Tuesday, December 14, 2010

Children & Babies


Note of caution: I know this update is entitled “Children & Babies,” but due to some mature themes, you may not want to read this update to them.

I was just trying to get to know our new porter, Tsabo. Sitting across the fire from him in the hut, I ask some general questions:

“How old are you?” Twenty-five.

“Are you married?” Yes.

“How long have you been married?” Four years.

“Do you have any children?” Yes.

“How many?” Four.

“How old are they?” The youngest is three and the oldest is fifteen.

Wait. Fifteen? Quick mathematics swirl around my head. “You had your first child at ten?! “ Tsabo chuckles at my jaw (which is hanging open) and eyes (which are open even wider). Yes.

My mind knows the Malagasy culture encourages early sexual activity and marriage as young as twelve, but still I was shocked. At ten years old I was playing dress up and having tea parties. We had an invisible friend named Fred in my ten year old Sunday School class. When the teachers would try to make us sit together, Fred would sit in between the boys and the girls because the boys didn’t want to sit by us girls and vice versa! Here those boys are fathers. And the girls aren’t playing dress up. They’re dressing their newborn babies.

Also, do the math for when Tsabo got married. Eleven years AFTER he had a child with his sipa (girlfriend). This is not at all uncommon. The relationship commitment level is very low for most couples here, and it is standard and accepted practice to have sex with people before you get married and with others even after you are. Oh how hearts and lives are hurt by that! There is another way!

One of our newest lessons is on “God’s Plan.” It tells God’s basic plan for our lives and then goes on to talk about God’s plan for our relationships. While taught in a culturally appropriate way, it is very anti-cultural. We head out to the villages this Wednesday through Saturday. Please pray that God would be preparing the people to hear the truth of this lesson from God’s Word. May their ears be opened and hearts be soft to consider this controversial message about relationships.

I hope to write another update before Christmas, but in case I don’t, a blessing for you all for the joyous season from Numbers 6: “The LORD bless you and keep you; the LORD make His face shine upon you, and be gracious to you; the LORD lift up His countenance upon you, and give you peace.” The Prince of Peace has come to earth (Isaiah 9:6) that we may have life (John 10:10).

Cara :)

3 comments:

TheBeckyBlog said...

Cara,
I am so encouraged each time I read one of your updates. Sometimes being a Bible student makes you feel like you're only learning the work and not doing it and then I heard about people like you and my sister doing work overseas and I know that my turn will come to make as big of an impact (whether over seas or not) and I am grateful to be able to participate in all of this with you in prayer.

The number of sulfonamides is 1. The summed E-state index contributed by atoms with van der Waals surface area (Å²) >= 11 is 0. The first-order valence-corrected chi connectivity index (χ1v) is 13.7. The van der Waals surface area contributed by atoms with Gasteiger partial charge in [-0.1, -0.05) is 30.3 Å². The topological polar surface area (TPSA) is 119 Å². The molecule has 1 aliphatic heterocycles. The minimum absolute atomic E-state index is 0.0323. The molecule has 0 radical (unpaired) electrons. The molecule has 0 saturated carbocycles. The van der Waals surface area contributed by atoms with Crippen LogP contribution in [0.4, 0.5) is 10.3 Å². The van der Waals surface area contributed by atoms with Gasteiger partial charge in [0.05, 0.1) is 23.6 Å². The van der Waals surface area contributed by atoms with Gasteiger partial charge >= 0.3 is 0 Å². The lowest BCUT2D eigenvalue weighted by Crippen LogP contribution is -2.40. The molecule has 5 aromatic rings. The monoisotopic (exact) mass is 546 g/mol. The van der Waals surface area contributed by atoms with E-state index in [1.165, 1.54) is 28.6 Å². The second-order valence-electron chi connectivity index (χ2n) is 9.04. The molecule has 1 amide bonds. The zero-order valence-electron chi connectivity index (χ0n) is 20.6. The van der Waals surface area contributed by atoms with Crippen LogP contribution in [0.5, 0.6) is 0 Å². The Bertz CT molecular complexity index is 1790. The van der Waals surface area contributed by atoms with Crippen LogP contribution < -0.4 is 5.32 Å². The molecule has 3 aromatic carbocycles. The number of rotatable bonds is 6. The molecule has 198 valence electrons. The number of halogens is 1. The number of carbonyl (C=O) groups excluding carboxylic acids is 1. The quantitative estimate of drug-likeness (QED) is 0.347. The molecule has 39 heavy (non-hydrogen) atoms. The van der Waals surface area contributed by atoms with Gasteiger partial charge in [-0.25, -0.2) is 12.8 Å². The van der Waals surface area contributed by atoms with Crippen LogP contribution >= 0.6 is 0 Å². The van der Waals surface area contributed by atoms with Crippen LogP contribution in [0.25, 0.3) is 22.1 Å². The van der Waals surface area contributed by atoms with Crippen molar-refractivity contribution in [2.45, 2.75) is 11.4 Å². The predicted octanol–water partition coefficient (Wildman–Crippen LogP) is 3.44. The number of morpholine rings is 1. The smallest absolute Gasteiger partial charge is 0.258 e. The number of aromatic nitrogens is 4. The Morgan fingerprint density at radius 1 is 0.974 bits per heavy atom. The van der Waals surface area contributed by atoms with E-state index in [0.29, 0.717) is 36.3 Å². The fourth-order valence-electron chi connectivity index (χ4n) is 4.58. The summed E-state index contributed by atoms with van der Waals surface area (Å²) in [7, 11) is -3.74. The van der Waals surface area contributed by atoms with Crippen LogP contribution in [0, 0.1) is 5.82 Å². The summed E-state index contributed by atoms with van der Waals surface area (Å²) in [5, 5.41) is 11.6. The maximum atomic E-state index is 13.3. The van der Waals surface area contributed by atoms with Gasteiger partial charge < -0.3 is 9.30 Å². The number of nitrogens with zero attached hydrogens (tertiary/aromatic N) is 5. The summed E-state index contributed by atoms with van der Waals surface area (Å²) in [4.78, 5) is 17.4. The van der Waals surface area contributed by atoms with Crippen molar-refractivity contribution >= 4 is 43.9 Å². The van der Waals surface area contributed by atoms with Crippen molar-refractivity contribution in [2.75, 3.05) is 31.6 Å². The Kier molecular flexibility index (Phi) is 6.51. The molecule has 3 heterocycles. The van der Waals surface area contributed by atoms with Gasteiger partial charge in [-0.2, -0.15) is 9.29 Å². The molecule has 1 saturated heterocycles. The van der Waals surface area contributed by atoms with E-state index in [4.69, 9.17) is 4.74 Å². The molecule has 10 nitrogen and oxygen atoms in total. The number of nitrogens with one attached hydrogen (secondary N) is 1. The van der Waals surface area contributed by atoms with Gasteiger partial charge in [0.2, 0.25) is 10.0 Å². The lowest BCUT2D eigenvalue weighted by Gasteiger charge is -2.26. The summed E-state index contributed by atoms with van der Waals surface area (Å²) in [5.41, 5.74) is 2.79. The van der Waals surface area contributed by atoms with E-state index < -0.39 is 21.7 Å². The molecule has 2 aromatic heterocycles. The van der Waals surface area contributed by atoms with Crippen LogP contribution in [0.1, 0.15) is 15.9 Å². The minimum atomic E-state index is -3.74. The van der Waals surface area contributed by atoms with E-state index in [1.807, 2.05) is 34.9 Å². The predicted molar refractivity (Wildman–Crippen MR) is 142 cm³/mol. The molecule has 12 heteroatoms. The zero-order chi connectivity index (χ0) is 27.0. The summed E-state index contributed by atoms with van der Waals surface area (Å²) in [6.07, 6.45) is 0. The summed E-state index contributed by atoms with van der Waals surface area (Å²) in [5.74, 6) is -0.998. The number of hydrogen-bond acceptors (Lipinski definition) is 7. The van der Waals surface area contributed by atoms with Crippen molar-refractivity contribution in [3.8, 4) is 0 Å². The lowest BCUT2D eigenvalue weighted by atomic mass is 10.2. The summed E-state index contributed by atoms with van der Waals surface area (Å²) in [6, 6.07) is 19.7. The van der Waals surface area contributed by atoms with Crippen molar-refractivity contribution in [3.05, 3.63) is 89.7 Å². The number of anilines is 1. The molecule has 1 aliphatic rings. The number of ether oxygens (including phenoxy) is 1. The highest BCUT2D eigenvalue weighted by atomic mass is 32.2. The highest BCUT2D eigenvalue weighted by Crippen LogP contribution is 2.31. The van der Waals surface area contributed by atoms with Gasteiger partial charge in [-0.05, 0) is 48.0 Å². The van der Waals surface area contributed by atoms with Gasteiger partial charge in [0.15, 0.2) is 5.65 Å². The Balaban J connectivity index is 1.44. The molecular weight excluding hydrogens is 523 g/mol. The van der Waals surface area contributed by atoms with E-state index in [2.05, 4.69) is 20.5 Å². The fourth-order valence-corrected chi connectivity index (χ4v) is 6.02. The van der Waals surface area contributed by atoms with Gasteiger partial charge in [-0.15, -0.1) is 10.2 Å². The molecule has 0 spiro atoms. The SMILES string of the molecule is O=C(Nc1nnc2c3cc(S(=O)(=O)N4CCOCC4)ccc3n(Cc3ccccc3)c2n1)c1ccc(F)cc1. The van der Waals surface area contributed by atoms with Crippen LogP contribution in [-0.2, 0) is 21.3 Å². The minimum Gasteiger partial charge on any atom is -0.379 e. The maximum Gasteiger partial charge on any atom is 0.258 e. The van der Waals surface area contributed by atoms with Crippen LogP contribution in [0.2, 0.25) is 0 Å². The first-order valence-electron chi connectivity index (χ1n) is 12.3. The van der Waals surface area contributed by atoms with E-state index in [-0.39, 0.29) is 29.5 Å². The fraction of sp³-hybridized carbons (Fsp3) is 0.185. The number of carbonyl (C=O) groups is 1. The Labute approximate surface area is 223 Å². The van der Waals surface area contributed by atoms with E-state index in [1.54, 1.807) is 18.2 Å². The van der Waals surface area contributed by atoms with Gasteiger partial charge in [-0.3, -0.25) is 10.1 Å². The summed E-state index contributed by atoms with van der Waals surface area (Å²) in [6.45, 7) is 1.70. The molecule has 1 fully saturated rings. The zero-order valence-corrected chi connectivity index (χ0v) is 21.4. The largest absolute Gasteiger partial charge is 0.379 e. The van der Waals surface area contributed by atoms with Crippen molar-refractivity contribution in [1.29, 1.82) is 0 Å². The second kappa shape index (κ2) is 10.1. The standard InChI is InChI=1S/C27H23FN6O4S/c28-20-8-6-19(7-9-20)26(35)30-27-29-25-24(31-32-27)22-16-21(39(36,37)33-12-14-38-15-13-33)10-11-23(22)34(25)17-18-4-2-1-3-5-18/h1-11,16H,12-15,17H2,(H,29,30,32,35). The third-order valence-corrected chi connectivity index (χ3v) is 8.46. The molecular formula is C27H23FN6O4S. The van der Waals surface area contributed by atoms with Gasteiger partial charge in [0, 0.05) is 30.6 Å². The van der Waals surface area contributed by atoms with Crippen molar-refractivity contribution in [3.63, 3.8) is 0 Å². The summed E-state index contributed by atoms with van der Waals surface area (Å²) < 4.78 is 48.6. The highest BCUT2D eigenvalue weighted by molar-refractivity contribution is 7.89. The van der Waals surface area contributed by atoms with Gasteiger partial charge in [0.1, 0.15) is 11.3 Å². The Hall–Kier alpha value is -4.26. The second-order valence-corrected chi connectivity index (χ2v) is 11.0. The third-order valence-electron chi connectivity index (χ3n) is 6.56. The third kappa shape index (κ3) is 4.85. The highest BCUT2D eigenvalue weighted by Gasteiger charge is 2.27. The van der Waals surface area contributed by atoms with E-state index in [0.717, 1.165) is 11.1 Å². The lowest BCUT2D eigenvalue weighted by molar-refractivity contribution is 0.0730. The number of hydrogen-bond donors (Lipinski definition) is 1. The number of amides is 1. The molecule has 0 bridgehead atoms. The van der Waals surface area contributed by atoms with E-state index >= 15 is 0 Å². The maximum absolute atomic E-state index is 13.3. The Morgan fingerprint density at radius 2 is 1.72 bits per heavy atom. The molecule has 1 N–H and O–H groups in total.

I hope you know that the Lord delights in you and your heart for Him and His people.
<3 Praying for you!
and Merry Christmas!

madalife said...

This comment is one year late but I think it’s still worth writing. I disagree with the statement “the Malagasy culture encourages early sexually activity and marriage as young as twelve”. I think the story of Tsabo is a rare case (I assume he grew up and lives in rural area) . Talking about sex between parents and children is still a taboo in Madagascar. Even though, it’s true that the average age at first marriage for rural people (men: over 20, women: over 18) is significantly lower than their urban counterparts (men: 28, women: 24) , the society in the rural area is more conservative than that of urban area about premarital sex. Premarital sex and dating were uncommon until the mid-80s (major decline of arranged marriages). In my opinion, teenagers & young adults in the city are highly likely to engage in premarital sex due to Hollywood movies, sitcoms and the unintended consequence of HIV/AIDS and STDs awareness done by “PSI Madagascar” in schools, mass-media by promoting condom use.

Cara said...

Madalife, I think you're right in where you grow up has a huge impact on how you think about these issues. For example, my friends in Antsirabe wouldn't consider getting married at 12, and my friends from Tana think 21 might even be too young, but in the Tanala area, it is extremely common. Where are you from?

I talked with multiple parents in the rain forest about why their kids get married so young and they said it's because the kids have nothing else to do. They only go to school for three years (normally 5-8) and then learn how to do adult things - fields if they are boys, household chores if they are girls. By time they are 12-14, they know how to do everything and, the parents said, are bored. So they let them have sex and get married.

There are even practices "to turn the parents eyes" such as a boy will pay the parents 2,000 ariary and they, in turn, will let him have sex with their daughter.

I, as a single girl, was often given looks of surprise when I said I was unmarried. Then people would ask if I had children. When I said no, they would ask why not. When I said I was waiting till marriage to have sex, it was hard for them to even comprehend the idea.

But again, my experience was mainly with rural villages, and I know several people from the cities who do not think this behavior is okay, but for the area I was in, sadly, it was the norm.

I think you made a good point about condom use and premarital sex on television and movies, but it's also interesting to note that there are no TVs in the villages, and men there have a huge aversion to wearing condoms. Hmm...